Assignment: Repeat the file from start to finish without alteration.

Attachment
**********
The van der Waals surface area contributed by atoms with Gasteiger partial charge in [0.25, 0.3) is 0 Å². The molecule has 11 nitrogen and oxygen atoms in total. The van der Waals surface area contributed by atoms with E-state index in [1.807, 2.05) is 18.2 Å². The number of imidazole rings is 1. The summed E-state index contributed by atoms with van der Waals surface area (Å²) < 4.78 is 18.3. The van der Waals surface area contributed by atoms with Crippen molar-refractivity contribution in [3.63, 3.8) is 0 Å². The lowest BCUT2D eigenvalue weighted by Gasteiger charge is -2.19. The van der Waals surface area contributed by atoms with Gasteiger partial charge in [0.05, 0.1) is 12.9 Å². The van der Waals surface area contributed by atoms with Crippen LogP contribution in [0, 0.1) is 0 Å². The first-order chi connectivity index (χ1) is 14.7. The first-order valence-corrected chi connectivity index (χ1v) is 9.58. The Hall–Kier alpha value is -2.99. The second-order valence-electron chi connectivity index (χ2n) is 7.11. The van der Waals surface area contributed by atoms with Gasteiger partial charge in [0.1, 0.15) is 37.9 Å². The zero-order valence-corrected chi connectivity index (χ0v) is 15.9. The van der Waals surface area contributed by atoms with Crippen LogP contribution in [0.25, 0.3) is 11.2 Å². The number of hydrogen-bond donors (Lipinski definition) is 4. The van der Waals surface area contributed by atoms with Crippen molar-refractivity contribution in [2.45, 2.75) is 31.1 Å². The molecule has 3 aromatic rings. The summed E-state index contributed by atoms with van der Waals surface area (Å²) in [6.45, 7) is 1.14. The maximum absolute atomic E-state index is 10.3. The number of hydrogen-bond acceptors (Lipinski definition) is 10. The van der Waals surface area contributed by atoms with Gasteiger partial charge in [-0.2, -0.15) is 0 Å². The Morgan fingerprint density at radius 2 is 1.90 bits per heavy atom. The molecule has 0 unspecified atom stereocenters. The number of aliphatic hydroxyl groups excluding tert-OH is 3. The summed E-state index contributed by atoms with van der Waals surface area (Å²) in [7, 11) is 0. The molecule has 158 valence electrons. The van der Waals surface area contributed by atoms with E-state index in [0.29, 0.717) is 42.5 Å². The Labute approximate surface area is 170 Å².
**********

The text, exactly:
The van der Waals surface area contributed by atoms with Gasteiger partial charge in [0.25, 0.3) is 0 Å². The molecule has 11 nitrogen and oxygen atoms in total. The van der Waals surface area contributed by atoms with E-state index in [1.807, 2.05) is 18.2 Å². The number of imidazole rings is 1. The summed E-state index contributed by atoms with van der Waals surface area (Å²) < 4.78 is 18.3. The van der Waals surface area contributed by atoms with Crippen molar-refractivity contribution in [3.63, 3.8) is 0 Å². The lowest BCUT2D eigenvalue weighted by Gasteiger charge is -2.19. The van der Waals surface area contributed by atoms with Gasteiger partial charge in [0.05, 0.1) is 12.9 Å². The van der Waals surface area contributed by atoms with Crippen LogP contribution in [0, 0.1) is 0 Å². The first-order chi connectivity index (χ1) is 14.7. The first-order valence-corrected chi connectivity index (χ1v) is 9.58. The Hall–Kier alpha value is -2.99. The second-order valence-electron chi connectivity index (χ2n) is 7.11. The van der Waals surface area contributed by atoms with Gasteiger partial charge in [0.1, 0.15) is 37.9 Å². The zero-order valence-corrected chi connectivity index (χ0v) is 15.9. The van der Waals surface area contributed by atoms with Crippen LogP contribution in [0.25, 0.3) is 11.2 Å². The number of hydrogen-bond donors (Lipinski definition) is 4. The van der Waals surface area contributed by atoms with Crippen molar-refractivity contribution in [2.45, 2.75) is 31.1 Å². The molecule has 3 aromatic rings. The summed E-state index contributed by atoms with van der Waals surface area (Å²) in [6.45, 7) is 1.14. The maximum absolute atomic E-state index is 10.3. The number of hydrogen-bond acceptors (Lipinski definition) is 10. The van der Waals surface area contributed by atoms with Gasteiger partial charge in [-0.2, -0.15) is 0 Å². The Morgan fingerprint density at radius 2 is 1.90 bits per heavy atom. The molecule has 0 unspecified atom stereocenters. The number of aliphatic hydroxyl groups excluding tert-OH is 3. The summed E-state index contributed by atoms with van der Waals surface area (Å²) in [7, 11) is 0. The molecule has 158 valence electrons. The van der Waals surface area contributed by atoms with E-state index in [0.29, 0.717) is 42.5 Å². The Labute approximate surface area is 170 Å².